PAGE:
Ukrainians Flee Besieged Donetsk as Fighting Closes In
The once-bustling leafy boulevards of central Donetsk are now deserted but one place where there is almost certain to be a crowd is the rebel-held city's ornate Stalin-era railway station.
As the boom of mortar fire rocks the mining hub of one million daily, ever more residents are packing up and fleeing a tightening government blockade.
"They are bombing -- that's why we are getting far away from here," said Lyubov, a grey-eyed woman with her hair in a bun, who fled her home in a nearby town.
"We left everything and ran away," she said, adding that she was headed for the government-held city of Dnipropetrovsk, some 200 kilometres (124 miles) to the west, where her son and sister are.
Nearby families huddled around piles of bags and even a canary in a cage as they waited anxiously to make their escape.
"Our house burnt down and our neighbour's too. The whole street was bombed. We are going to Moscow, to my daughter's place," said Yury, a tired-looking moustachioed man, who had arrived with family and neighbours from the town of Shakhtarsk.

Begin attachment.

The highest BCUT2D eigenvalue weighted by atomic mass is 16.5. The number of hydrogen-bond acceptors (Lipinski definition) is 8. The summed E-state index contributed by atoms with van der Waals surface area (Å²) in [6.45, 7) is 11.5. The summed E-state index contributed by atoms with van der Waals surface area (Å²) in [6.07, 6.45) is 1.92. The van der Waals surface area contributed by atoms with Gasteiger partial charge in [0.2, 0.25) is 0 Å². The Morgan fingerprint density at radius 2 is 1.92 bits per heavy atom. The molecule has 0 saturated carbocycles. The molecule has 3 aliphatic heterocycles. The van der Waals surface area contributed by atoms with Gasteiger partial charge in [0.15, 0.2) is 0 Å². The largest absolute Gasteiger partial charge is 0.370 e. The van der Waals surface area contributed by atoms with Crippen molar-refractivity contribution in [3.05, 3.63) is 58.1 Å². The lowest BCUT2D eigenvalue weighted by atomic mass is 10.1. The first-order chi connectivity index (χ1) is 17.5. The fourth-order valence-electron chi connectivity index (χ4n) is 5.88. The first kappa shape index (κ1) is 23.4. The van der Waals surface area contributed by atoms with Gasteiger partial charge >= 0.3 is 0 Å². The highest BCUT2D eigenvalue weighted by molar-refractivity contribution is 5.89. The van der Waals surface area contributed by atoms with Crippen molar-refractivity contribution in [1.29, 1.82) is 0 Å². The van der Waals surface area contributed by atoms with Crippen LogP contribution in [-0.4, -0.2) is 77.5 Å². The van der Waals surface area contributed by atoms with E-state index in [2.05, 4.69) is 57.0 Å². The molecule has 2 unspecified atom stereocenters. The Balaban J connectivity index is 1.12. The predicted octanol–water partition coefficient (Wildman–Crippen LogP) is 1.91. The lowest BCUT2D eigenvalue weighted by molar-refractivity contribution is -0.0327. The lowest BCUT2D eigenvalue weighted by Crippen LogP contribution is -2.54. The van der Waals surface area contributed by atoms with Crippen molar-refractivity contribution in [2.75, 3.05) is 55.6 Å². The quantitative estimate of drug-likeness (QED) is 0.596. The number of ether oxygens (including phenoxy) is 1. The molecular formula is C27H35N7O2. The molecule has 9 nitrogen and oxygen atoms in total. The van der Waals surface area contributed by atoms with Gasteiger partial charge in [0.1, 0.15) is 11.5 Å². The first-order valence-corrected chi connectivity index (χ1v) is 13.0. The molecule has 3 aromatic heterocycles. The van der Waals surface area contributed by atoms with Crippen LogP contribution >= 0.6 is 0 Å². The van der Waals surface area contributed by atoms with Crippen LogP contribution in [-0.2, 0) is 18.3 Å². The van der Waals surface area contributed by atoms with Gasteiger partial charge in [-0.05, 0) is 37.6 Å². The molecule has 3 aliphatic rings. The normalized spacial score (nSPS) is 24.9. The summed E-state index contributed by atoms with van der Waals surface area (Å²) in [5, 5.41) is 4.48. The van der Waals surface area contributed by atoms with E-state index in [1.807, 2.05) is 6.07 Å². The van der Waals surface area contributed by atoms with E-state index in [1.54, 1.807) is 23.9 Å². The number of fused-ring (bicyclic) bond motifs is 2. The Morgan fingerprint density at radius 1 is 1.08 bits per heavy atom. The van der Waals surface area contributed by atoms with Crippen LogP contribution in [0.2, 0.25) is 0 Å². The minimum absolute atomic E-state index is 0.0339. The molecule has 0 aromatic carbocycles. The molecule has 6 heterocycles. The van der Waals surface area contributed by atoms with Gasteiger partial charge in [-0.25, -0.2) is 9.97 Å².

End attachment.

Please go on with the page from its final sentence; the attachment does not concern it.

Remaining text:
Once a favoured spot for teenage lovers or family strolls, the manicured avenues in the city centre are now eerily quiet despite the baking hot summer weather.
Many shops and flats have "X"s of tape on the windows to prevent the glass from shattering in case of an explosion, and notices hang on the doors of apartment buildings with instructions on how to reach the nearest bomb shelter.
Stores, shopping malls and libraries are almost all closed and shuttered.
A rebel in a stripy army vest scarf swaggered down the deserted main boulevard, pointing his Kalashnikov from side to side.
"The situation is worse every day," said Olga, a 32-year-old travel agent, one of the few people out on the streets.
Wearing sunglasses, she said her family had fled their home near Donetsk airport to stay with friends in the centre of town after three weeks under heavy bombardment.
"I ran with the kids under a hail of bullets," she said, as she watched her two-year-old son play nearby. "It's like in a film, it's scary of course."
Her son interjected that he was afraid of the "bang-bang" of war.
For some people from nearby towns and villages, Donetsk was the only refuge they had.
On the outskirts of the city, more than a thousand people who had fled from the frontline towns of Shakhtarsk and Gorlivka, milled around in a concrete Soviet-era student hostel now run by rebels.
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